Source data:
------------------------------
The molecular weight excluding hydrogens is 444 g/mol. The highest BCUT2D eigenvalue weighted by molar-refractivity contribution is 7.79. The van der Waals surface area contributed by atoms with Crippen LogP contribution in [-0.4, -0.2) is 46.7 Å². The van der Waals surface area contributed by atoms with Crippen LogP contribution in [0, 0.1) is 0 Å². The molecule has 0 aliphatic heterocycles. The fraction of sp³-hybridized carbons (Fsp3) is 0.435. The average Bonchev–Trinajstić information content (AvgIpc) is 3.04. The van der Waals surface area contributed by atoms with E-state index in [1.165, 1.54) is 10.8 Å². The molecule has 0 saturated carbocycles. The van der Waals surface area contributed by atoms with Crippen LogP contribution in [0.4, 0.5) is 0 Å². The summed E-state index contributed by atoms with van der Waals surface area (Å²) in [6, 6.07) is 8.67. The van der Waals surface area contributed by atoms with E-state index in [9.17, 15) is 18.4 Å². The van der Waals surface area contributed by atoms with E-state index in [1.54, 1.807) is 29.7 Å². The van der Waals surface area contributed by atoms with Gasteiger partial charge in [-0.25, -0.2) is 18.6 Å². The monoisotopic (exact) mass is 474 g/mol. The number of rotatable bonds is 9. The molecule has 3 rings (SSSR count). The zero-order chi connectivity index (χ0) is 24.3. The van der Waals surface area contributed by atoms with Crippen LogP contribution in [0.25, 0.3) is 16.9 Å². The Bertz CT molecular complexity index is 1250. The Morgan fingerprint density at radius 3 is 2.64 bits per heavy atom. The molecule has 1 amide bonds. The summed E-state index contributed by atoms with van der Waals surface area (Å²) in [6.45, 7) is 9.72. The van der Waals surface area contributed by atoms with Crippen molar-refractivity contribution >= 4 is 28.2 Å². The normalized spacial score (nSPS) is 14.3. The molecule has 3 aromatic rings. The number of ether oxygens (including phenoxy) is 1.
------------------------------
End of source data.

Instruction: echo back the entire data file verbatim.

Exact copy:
The molecular weight excluding hydrogens is 444 g/mol. The highest BCUT2D eigenvalue weighted by molar-refractivity contribution is 7.79. The van der Waals surface area contributed by atoms with Crippen LogP contribution in [-0.4, -0.2) is 46.7 Å². The van der Waals surface area contributed by atoms with Crippen LogP contribution in [0, 0.1) is 0 Å². The molecule has 0 aliphatic heterocycles. The fraction of sp³-hybridized carbons (Fsp3) is 0.435. The average Bonchev–Trinajstić information content (AvgIpc) is 3.04. The van der Waals surface area contributed by atoms with E-state index in [1.165, 1.54) is 10.8 Å². The molecule has 0 saturated carbocycles. The van der Waals surface area contributed by atoms with Crippen LogP contribution in [0.4, 0.5) is 0 Å². The summed E-state index contributed by atoms with van der Waals surface area (Å²) in [6, 6.07) is 8.67. The van der Waals surface area contributed by atoms with E-state index in [9.17, 15) is 18.4 Å². The van der Waals surface area contributed by atoms with E-state index in [1.54, 1.807) is 29.7 Å². The van der Waals surface area contributed by atoms with Gasteiger partial charge in [-0.25, -0.2) is 18.6 Å². The monoisotopic (exact) mass is 474 g/mol. The number of rotatable bonds is 9. The molecule has 3 rings (SSSR count). The zero-order chi connectivity index (χ0) is 24.3. The van der Waals surface area contributed by atoms with Crippen LogP contribution in [0.25, 0.3) is 16.9 Å². The Bertz CT molecular complexity index is 1250. The Morgan fingerprint density at radius 3 is 2.64 bits per heavy atom. The molecule has 1 amide bonds. The summed E-state index contributed by atoms with van der Waals surface area (Å²) in [6.45, 7) is 9.72. The van der Waals surface area contributed by atoms with Crippen molar-refractivity contribution >= 4 is 28.2 Å². The normalized spacial score (nSPS) is 14.3. The molecule has 3 aromatic rings. The number of ether oxygens (including phenoxy) is 1.